Please Don’t Feed the Ducks — It’s worse for them than you think
Even though the pleasure of a close encounter with wildlife is undeniable, feeding ducks and geese is very unhealthy for the animals and destructive to the environment.
Ocean Institute Naturalist and resident bird expert, Christopher Santomero says that, “While feeding ducks is an easy way to get up close and personal to our feathered friends, the food we usually toss them offers little-to-no nutritional value; it’s essentially junk food. They will fill up on the bread or chips you give them, instead of the more beneficial foods they eat in the wild like algae, worms, snails, fish, insects, seeds and nuts.” Animals experience the same effects from eating high-calorie, low-nutrient food that people can. They become obese, far more susceptible to illness and disease, and dependent on the unnatural food sources.
Having easily available food also discourages the geese and ducks from following their instincts and behaving naturally. Santomero says that “Reliance on your food means ducklings could never learn how to forage, migrations will be delayed, and birds will overcrowd areas, often resulting in the growth of bacteria and mold that pollutes the water and is harmful; not only to the birds, but to all community members of the ecosystem.” Ducks and geese travel between various habitats annually and regular sources of high-calorie food can cause them to miss the narrow seasonal windows they have for egg laying, incubating, hatching. Missing these migrations on a large scale could lead to significant population declines.
Excess and left-over food also attracts pests like rodents and insects and can cause unnatural algae and bacteria blooms in the water. If you have ever walked by a lake or pond and gotten a whiff of low tide, then you know how unpleasant these blooms can be. As the microorganisms in the water proliferate at a highly unnatural rate, they consume all of the oxygen in the water which can cause massive die-offs in fish and other animal populations. Rancho Santa Margarita Lake was once a popular fishing spot, but in 2015 an algae bloom just like this killed off all the fish and to date resource managers have not gotten it back to conditions that are safe for restocking.
While it’s impossible to say that a single feeding will significantly harm an animal or the ecosystem, families must remember that the cumulative impact of consistent and regular feeding is significantly destructive. Instead of feeding wildlife in our parks and waterways here are some more ecologically responsible ways to engage your kids with nature without having to trek into the wilderness:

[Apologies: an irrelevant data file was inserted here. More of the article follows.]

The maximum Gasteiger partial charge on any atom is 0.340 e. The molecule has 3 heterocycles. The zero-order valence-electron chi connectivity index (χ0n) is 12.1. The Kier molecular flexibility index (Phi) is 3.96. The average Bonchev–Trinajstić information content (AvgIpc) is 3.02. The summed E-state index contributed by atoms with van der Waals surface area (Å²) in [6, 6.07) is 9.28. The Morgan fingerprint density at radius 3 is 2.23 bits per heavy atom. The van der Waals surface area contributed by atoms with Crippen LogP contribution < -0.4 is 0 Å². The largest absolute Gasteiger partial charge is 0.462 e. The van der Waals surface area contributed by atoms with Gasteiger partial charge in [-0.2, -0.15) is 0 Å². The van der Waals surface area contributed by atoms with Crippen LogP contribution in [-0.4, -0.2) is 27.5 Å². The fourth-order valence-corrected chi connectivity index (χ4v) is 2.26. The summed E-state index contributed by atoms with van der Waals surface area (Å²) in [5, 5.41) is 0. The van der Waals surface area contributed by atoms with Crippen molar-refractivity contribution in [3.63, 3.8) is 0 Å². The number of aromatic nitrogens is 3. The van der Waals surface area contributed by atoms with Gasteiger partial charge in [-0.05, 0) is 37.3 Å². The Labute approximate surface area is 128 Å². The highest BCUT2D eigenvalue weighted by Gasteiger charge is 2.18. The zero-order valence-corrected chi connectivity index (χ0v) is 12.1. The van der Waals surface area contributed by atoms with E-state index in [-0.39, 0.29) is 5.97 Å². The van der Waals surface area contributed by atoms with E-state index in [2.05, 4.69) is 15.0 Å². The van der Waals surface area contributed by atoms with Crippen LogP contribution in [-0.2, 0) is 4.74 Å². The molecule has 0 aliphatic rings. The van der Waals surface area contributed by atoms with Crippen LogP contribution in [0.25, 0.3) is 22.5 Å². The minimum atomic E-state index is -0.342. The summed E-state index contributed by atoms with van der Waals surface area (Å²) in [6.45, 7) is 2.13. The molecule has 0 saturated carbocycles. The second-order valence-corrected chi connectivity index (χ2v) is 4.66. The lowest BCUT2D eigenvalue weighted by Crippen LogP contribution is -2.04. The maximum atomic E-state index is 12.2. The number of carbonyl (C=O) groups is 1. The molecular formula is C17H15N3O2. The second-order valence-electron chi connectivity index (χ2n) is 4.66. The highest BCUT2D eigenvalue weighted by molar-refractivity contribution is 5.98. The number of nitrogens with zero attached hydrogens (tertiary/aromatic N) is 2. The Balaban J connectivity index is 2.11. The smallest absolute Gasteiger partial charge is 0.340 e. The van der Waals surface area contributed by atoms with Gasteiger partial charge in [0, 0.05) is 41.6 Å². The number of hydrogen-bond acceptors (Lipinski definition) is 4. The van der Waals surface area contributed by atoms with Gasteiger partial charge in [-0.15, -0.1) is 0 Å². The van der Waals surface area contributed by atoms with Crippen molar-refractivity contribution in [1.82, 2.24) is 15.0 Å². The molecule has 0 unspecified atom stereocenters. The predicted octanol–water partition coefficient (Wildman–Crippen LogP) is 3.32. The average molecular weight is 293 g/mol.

Rather than giving animals food to eat, closely observing them eating in their natural environment and actively considering the similarities and differences between their behavior and how and what humans eat is a way to build the same personal bond with wildlife. Older kids can also be encouraged to collect their observations in a journal or field notebook. They can study the animals closely and record what they see in writing, pictures or even photographs. Having a challenge or mission to frame the child’s outdoor experience is a great way to occupy them, almost like a scavenger hunt: “how many different kinds of animals can we observe eating today.”
Santomero says, “Building a simple bird feeder and filling it with seed is another great way to get you and your family interacting with local birds in a healthy way.” Kids can build their own feeders, test out how different shapes and sizes attract more, less, or different birds, catalogue all of the species who come to the feeder, try and spot which animals eat different foods, and even participate in citizen science projects like Ebird and Project Feederwatch. If hand feeding animals is something that your child really wants to do, then the best option is to seek out opportunities to do it in a safe environment, supervised by professionals. One such opportunity can be found at the Ocean Institute in Dana Point, where guests can go on a behind-the-scenes tour that features their expert aquarists and the opportunity to hand feed real live sea stars.
Nothing beats close encounters with animals when it comes to connecting kids with the natural world, but it must be done in a way that is safe for the kids, safe for the animals, and helps make sure that the natural spaces we have left are available for generations to come!
By Nathan Taxel